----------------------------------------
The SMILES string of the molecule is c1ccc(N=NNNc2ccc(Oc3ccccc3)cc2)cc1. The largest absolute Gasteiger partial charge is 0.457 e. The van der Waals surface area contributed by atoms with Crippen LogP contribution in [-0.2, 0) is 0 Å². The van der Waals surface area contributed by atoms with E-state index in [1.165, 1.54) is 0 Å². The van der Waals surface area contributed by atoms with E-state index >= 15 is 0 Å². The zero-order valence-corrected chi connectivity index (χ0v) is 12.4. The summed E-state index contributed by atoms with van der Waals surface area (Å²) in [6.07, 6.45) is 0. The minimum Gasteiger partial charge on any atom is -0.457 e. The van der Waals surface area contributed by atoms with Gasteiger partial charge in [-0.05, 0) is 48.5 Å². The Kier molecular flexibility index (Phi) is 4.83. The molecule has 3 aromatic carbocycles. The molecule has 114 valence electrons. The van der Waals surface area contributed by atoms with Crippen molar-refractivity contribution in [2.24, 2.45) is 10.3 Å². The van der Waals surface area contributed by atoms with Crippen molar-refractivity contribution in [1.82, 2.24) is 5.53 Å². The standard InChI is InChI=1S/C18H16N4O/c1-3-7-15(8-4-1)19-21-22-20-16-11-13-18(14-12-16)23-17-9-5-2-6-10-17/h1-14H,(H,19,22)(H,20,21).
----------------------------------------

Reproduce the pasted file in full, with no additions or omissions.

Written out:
The SMILES string of the molecule is c1ccc(N=NNNc2ccc(Oc3ccccc3)cc2)cc1. The largest absolute Gasteiger partial charge is 0.457 e. The van der Waals surface area contributed by atoms with Crippen LogP contribution in [-0.2, 0) is 0 Å². The van der Waals surface area contributed by atoms with E-state index in [1.165, 1.54) is 0 Å². The van der Waals surface area contributed by atoms with E-state index >= 15 is 0 Å². The zero-order valence-corrected chi connectivity index (χ0v) is 12.4. The summed E-state index contributed by atoms with van der Waals surface area (Å²) in [6.07, 6.45) is 0. The minimum Gasteiger partial charge on any atom is -0.457 e. The van der Waals surface area contributed by atoms with Gasteiger partial charge in [-0.05, 0) is 48.5 Å². The Kier molecular flexibility index (Phi) is 4.83. The molecule has 3 aromatic carbocycles. The molecule has 114 valence electrons. The van der Waals surface area contributed by atoms with Crippen molar-refractivity contribution in [2.24, 2.45) is 10.3 Å². The van der Waals surface area contributed by atoms with Crippen molar-refractivity contribution in [1.82, 2.24) is 5.53 Å². The standard InChI is InChI=1S/C18H16N4O/c1-3-7-15(8-4-1)19-21-22-20-16-11-13-18(14-12-16)23-17-9-5-2-6-10-17/h1-14H,(H,19,22)(H,20,21).